Thursday, January 23, 2014

Watching the Radio


I was reading the news from Turkey Lake on Shirl’s blog over at:  and was reminded of days gone by (that happens a lot to an old ‘39’ year old man).


Some of my greatest enjoyment was found around that old tube type radio.  My TOP radio program was the Lone Ranger. He came on in our area at 5pm, Monday Wednesday and Friday. I could quote the whole introduction ..something like this:  “Return with us now to those thrilling days of yesteryear, from out of the past comes the thundering hoof beats of A fiery horse with the speed of light! A cloud of dust and a hearty ‘Hi-Yo, Silver!’ The Lone Ranger!


You that know, remember it took ‘forever’ for the tubes to heat up (about a minute), when you were anxious to hear YOUR program.

Ahhh, there was Mr. & Mrs North, The Green Hornet, The FBI in Peace and War, Richard Diamond, The Fat man, Fibber Magee and Molly, BeulahAmos and Andy, Ohhhhh yes, The Squeaking Door and the Shadow.



I could ‘see’ all these programs, the radio stirred an imagination. I knew exactly what each character looked like. Strange there were times the Lone Ranger put on a disguise to trap the bad guys and I could see him so plain, being an old prospector or salesman. I rode with the masked man and Tonto. I ordered the mask and secret code.


Funny, when TV came along, I was disappointed in what the Lone Ranger looked like, he was too ‘pretty’. Surprised smile.


When I visited my sister Kat who lived out in the woods in one of the houses our family men had built, she listened to all the soap operas. The only one I remember was. “Oxydol’s own Ma Perkins”. A lady who managed a Lumber yard. She was a self sufficient Widow. Kat would turn up the volume  and you could hear it allover the woods.


When I was older and listened to the radio while trying to drive and Sherry bothering me trying to smooch to the music, the disc jockey sounded like a 6’3” man weighing 180 and when you finally saw him he might be 5’6 120lbs.

Those radio days were great. I remember some no one else does. There was one on Sunday night called “Stroke of Fate” was great. Oh yeah, and @10pm the big lead in ….“In Dodge City there was only one way to handle the killers and the spoilers, and that was with Matt Dillon, United States Marshall.”


William Conrad as Matt Dillon, voice was perfect, but not the looks for TV!

Fun times, watching the Radio!

Nite Shipslog


TV is great, but that RCA Radio caused your mind to soar!



1973 Citreon  Lane Museum Nashville


shirl72 said...

Goodness does that bring back
memories. You are right you
would visualize the people the
way you wanted them to look. I
guess you call it Visual Aids.
That is funny how you would sit
and listen to the radio.

My have things have changed. It is wonderful to have the older things brought to mind and remember.

How many times do we say this?
"Love the good ole days".

Chatty Crone said...

I remember all of them - but not on the radio. I was born the year television was invented.

I didn't know that soap operas were on the radio.

And I forget what only the shadow knows - what evil lurks where?


Paula said...

Mama listened to Stella Dallas but she made me go outside. She thought it was too racy for my young ears. I guess our radio was battery because I only remember that and them listening to news about the air raids and war news.

I'm mostly known as 'MA' said...

I don't remember listening to the radio much. We must have had one, but I only remember waking up and smelling coffee brewing and hearing the morning news that my mom and dad listened to. I do remember the first TV we had and what a treat it was! As I got older the radio was listened to for music mostly by then tv had taken over.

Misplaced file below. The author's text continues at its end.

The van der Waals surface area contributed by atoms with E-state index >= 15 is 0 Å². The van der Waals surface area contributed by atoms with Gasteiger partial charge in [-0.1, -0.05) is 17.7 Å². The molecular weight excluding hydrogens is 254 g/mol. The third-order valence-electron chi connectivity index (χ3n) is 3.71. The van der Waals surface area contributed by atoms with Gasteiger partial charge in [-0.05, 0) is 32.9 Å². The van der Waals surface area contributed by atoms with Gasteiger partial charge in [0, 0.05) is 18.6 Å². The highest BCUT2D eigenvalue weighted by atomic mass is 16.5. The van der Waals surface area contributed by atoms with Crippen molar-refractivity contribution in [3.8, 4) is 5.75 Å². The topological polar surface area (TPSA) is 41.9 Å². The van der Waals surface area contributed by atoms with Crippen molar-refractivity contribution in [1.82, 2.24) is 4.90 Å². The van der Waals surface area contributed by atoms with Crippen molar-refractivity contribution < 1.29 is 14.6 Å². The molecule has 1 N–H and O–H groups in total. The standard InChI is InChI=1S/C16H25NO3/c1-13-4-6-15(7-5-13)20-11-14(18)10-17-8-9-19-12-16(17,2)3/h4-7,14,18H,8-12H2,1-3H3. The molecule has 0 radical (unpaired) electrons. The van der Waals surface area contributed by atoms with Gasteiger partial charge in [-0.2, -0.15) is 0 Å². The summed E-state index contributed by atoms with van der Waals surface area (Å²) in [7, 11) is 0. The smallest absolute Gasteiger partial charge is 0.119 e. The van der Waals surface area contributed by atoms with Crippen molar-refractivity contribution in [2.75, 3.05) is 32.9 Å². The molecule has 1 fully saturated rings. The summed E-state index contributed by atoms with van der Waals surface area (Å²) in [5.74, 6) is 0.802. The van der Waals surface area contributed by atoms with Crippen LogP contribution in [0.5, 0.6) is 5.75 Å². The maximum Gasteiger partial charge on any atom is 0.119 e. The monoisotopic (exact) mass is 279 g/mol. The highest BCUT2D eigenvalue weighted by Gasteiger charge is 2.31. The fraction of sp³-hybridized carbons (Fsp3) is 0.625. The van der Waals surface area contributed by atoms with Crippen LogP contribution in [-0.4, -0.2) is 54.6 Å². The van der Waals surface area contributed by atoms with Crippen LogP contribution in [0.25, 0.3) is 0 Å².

betty said...

My mom would always have the radio on when we were growing up, listening to music as she did her stuff around the house. Now we turn the radio on when we go out and Koda is left home alone to give him some company.

I think listening to programs on the radio requires lots of imagination and attentiveness to keep listening to what is going on in case one might miss something. These days with all the "fancy" gadgets on the TV and whatnot, we can miss something on it and still catch what is going on.

Now son listens to Pandora radio, a site he has to pay for (99 cents a month) but can pick what he wants to listen to. For $3.99 a month you can get it commercial free; he's cheap and does the 99 cents, but the commercials don't last long and occur maybe after every 5-6 songs just briefly.



Stories are best left to the imagination. That is what made radio great.

Sheila Y said...

I've heard Dad speak of fibber magee and I've heard of several others. Too bad that genre gave way to TV. We is cold, how bout you? Take care, Sheila.

Louis la Vache said...

Great post, Jack! «Louis», being 29 as opposed to your 39, arrived at the tail end of the peak of the radio era and just in time for the beginning of the TV era. So his memories are more of The Lone Ranger on TV rather than radio; of Captain Kangaroo and the TV version of Superman - and of course, the Saturday morning cartoons. :-)

That Citroën SM you show was popular among airplane pilots. It was a high-tech car for its time and that must have appealed to the pilots. The poor build quality of the Citroëns of the time (ditto Renault and Peugeot) doomed them in the U.S. It strikes «Louis» as odd that the French manufacturers sell in every market but the U.S. and Canada now. Citroën built a limousine version of the SM that was used by the president and prime minister of France. Now, Citroën and Peugeot have merged and Renault is no longer nationalized. The build quality on the French cars is now very good - and Renault owns a big chunk of Nissan.

salemslot9 said...

I won a replica of an old radio
that resembles your photo
I remember my Mother saying
only the shadow knows
I like the lone ranger's voice